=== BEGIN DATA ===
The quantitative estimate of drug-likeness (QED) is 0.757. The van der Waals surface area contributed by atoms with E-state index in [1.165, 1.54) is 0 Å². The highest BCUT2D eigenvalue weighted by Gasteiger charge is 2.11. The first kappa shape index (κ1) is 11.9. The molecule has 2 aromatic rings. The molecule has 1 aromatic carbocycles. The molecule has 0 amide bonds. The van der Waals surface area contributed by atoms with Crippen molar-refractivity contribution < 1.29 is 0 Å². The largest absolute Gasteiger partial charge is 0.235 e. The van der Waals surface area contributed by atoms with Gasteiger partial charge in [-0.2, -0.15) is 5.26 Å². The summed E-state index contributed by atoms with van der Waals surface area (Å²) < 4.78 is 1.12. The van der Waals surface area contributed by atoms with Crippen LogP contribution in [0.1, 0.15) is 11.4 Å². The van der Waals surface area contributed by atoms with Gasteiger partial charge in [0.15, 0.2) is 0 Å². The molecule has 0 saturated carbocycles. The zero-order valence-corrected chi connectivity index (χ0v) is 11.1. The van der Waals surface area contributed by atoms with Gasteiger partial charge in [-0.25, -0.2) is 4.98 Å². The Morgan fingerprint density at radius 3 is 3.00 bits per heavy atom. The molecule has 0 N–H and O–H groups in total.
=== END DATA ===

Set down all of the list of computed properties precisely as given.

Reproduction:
The quantitative estimate of drug-likeness (QED) is 0.757. The van der Waals surface area contributed by atoms with E-state index in [1.165, 1.54) is 0 Å². The highest BCUT2D eigenvalue weighted by Gasteiger charge is 2.11. The first kappa shape index (κ1) is 11.9. The molecule has 2 aromatic rings. The molecule has 1 aromatic carbocycles. The molecule has 0 amide bonds. The van der Waals surface area contributed by atoms with Crippen molar-refractivity contribution < 1.29 is 0 Å². The largest absolute Gasteiger partial charge is 0.235 e. The van der Waals surface area contributed by atoms with Gasteiger partial charge in [-0.2, -0.15) is 5.26 Å². The summed E-state index contributed by atoms with van der Waals surface area (Å²) < 4.78 is 1.12. The van der Waals surface area contributed by atoms with Crippen LogP contribution in [0.1, 0.15) is 11.4 Å². The van der Waals surface area contributed by atoms with Gasteiger partial charge in [0.15, 0.2) is 0 Å². The molecule has 0 saturated carbocycles. The zero-order valence-corrected chi connectivity index (χ0v) is 11.1. The van der Waals surface area contributed by atoms with Gasteiger partial charge in [-0.25, -0.2) is 4.98 Å². The Morgan fingerprint density at radius 3 is 3.00 bits per heavy atom. The molecule has 0 N–H and O–H groups in total.